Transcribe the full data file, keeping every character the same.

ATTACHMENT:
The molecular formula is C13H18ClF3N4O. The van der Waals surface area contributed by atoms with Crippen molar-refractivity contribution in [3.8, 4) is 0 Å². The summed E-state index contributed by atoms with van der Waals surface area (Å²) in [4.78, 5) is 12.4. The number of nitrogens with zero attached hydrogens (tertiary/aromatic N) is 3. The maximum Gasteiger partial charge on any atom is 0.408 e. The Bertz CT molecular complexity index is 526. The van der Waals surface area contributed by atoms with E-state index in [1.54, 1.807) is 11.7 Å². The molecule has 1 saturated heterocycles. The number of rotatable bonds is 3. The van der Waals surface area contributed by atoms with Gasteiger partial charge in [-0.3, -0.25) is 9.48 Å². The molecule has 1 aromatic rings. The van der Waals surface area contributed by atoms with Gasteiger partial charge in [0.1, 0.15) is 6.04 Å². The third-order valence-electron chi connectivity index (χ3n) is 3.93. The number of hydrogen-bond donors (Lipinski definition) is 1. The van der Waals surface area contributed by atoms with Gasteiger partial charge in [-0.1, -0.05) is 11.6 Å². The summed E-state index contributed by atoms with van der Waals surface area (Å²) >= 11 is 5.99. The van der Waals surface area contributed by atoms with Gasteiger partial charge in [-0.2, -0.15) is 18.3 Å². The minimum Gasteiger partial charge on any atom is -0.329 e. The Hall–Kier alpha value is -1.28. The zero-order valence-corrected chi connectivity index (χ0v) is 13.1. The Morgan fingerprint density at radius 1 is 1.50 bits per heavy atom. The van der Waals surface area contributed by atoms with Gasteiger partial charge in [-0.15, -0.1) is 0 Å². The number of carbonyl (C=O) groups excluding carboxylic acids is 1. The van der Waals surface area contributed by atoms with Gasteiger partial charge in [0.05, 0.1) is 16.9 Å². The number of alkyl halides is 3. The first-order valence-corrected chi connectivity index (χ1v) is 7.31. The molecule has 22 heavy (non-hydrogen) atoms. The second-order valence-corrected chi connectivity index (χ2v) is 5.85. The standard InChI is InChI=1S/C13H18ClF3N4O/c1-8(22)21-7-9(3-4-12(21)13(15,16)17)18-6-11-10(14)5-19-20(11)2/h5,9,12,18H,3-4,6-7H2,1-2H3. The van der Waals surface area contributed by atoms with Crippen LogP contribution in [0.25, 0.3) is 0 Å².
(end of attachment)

The molecular formula is C13H18ClF3N4O. The van der Waals surface area contributed by atoms with Crippen molar-refractivity contribution in [3.8, 4) is 0 Å². The summed E-state index contributed by atoms with van der Waals surface area (Å²) in [4.78, 5) is 12.4. The number of nitrogens with zero attached hydrogens (tertiary/aromatic N) is 3. The maximum Gasteiger partial charge on any atom is 0.408 e. The Bertz CT molecular complexity index is 526. The van der Waals surface area contributed by atoms with E-state index in [1.54, 1.807) is 11.7 Å². The molecule has 1 saturated heterocycles. The number of rotatable bonds is 3. The van der Waals surface area contributed by atoms with Gasteiger partial charge in [-0.3, -0.25) is 9.48 Å². The molecule has 1 aromatic rings. The van der Waals surface area contributed by atoms with Gasteiger partial charge in [0.1, 0.15) is 6.04 Å². The third-order valence-electron chi connectivity index (χ3n) is 3.93. The number of hydrogen-bond donors (Lipinski definition) is 1. The van der Waals surface area contributed by atoms with Gasteiger partial charge in [-0.1, -0.05) is 11.6 Å². The summed E-state index contributed by atoms with van der Waals surface area (Å²) >= 11 is 5.99. The van der Waals surface area contributed by atoms with Gasteiger partial charge in [-0.2, -0.15) is 18.3 Å². The minimum Gasteiger partial charge on any atom is -0.329 e. The Hall–Kier alpha value is -1.28. The zero-order valence-corrected chi connectivity index (χ0v) is 13.1. The Morgan fingerprint density at radius 1 is 1.50 bits per heavy atom. The van der Waals surface area contributed by atoms with Gasteiger partial charge in [-0.15, -0.1) is 0 Å². The number of carbonyl (C=O) groups excluding carboxylic acids is 1. The van der Waals surface area contributed by atoms with Gasteiger partial charge in [0.05, 0.1) is 16.9 Å². The number of alkyl halides is 3. The first-order valence-corrected chi connectivity index (χ1v) is 7.31. The molecule has 22 heavy (non-hydrogen) atoms. The second-order valence-corrected chi connectivity index (χ2v) is 5.85. The standard InChI is InChI=1S/C13H18ClF3N4O/c1-8(22)21-7-9(3-4-12(21)13(15,16)17)18-6-11-10(14)5-19-20(11)2/h5,9,12,18H,3-4,6-7H2,1-2H3. The van der Waals surface area contributed by atoms with Crippen LogP contribution in [0.25, 0.3) is 0 Å².